Disenfranchisement of voters? How about the hundreds of thousands of African-Americans who are still hindered from voting in many states in the U.S.? Let’s not even talk about the neighbor on the West of Cambodia.

And people talk about Cambodia like it is the worst place on earth? They are wont to bring up the poverty of this country as a reason why the misconduct here is so much more damnable. To all those who are so zealous in their condemnations, go to the U. S. and look at the poor people there and see what those misappropriated funds could have done to help get them health care and insurance, for instance. A full 15% of the entire U. S. population lives below the povery level. You know how many people that is? 45 million people are poor in this “greatest country on earth”. And what about the greed of those money-managers who managed to bring down the world economy? Yes, it sounds simple, but that’s what in essence it was. Nobody raises hell, quite the contrary the elected officials rush to help those who brought this crisis on in the first place. And look how well-versed the U. S. Treasury Department is in awarding and distributing the bail-out money. Experts say about half of this was spent without oversight and just thrown at the culprits who provoked the crisis. And here we have people complaining about the Cambodian government?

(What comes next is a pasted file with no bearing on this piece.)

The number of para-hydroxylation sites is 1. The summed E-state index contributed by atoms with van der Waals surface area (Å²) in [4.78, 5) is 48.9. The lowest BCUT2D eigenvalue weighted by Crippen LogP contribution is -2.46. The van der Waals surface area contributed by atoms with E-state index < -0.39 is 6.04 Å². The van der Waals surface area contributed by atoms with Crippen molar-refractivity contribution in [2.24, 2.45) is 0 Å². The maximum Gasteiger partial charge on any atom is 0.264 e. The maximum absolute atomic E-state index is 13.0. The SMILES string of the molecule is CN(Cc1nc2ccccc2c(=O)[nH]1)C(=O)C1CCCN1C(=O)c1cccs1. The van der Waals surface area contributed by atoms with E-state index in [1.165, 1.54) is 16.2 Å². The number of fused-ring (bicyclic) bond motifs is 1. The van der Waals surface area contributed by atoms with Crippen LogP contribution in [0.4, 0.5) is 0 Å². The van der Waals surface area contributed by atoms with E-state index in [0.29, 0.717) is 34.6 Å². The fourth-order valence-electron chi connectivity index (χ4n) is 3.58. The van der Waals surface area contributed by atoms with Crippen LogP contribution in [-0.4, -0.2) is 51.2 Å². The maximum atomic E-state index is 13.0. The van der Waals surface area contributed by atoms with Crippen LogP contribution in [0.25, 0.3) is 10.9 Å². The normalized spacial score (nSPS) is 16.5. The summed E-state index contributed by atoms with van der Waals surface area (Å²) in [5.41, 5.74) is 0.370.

This all too common application of a double standard is as shameful as the act of shame itself. One would wish that all those pundits would occasionally see the world as it is and not just take one country as an example of how bad things are there. They ought to point to the good things that have been done and achieved as a sign of encouragement for more of the same.

Wednesday, December 3, 2008

Sam Rainsy's Platitudes

People who have been following this blog know by now that this is one of my pet subjects. Sam Rainsy has spoken again. He gave an interview to the Phnom Penh Post, which I am including here with my comments (in red).

As a former finance minister, what would you do to address the financial crisis if you were in the same position now?
Even before the financial crisis, I would have done things differently. Regarding agriculture, I would protect ownership for farmers of the land they live on, I am against these megaprojects that are creating farms with tens of thousands of hectares.

This is nonsense. It makes farmers landless and turns them into labourers.

I don't think this is the right approach. We need to protect the land owned by farmers and provide them with the inputs they need to improve productivity....